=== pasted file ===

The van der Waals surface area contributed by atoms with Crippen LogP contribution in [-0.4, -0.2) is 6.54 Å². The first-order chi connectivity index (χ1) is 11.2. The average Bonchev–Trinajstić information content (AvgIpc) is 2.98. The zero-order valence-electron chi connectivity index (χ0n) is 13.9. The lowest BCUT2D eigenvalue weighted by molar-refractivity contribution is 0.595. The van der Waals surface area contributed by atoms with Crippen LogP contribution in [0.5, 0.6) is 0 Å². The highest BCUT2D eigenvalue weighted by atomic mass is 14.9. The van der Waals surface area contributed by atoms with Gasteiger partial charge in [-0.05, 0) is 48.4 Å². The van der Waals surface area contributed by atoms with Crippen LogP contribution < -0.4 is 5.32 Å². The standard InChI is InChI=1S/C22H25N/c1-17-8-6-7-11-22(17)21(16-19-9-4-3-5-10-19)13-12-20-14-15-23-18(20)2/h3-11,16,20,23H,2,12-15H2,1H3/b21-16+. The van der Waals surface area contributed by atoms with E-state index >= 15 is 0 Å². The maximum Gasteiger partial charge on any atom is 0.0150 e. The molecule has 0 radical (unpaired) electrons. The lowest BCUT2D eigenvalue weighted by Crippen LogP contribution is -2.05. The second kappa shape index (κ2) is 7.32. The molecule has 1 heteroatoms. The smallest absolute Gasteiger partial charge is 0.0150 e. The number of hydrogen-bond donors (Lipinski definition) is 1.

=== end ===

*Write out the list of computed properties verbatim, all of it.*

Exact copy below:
The van der Waals surface area contributed by atoms with Crippen LogP contribution in [-0.4, -0.2) is 6.54 Å². The first-order chi connectivity index (χ1) is 11.2. The average Bonchev–Trinajstić information content (AvgIpc) is 2.98. The zero-order valence-electron chi connectivity index (χ0n) is 13.9. The lowest BCUT2D eigenvalue weighted by molar-refractivity contribution is 0.595. The van der Waals surface area contributed by atoms with Crippen LogP contribution in [0.5, 0.6) is 0 Å². The highest BCUT2D eigenvalue weighted by atomic mass is 14.9. The van der Waals surface area contributed by atoms with Gasteiger partial charge in [-0.05, 0) is 48.4 Å². The van der Waals surface area contributed by atoms with Crippen LogP contribution < -0.4 is 5.32 Å². The standard InChI is InChI=1S/C22H25N/c1-17-8-6-7-11-22(17)21(16-19-9-4-3-5-10-19)13-12-20-14-15-23-18(20)2/h3-11,16,20,23H,2,12-15H2,1H3/b21-16+. The van der Waals surface area contributed by atoms with E-state index >= 15 is 0 Å². The maximum Gasteiger partial charge on any atom is 0.0150 e. The molecule has 0 radical (unpaired) electrons. The lowest BCUT2D eigenvalue weighted by Crippen LogP contribution is -2.05. The second kappa shape index (κ2) is 7.32. The molecule has 1 heteroatoms. The smallest absolute Gasteiger partial charge is 0.0150 e. The number of hydrogen-bond donors (Lipinski definition) is 1.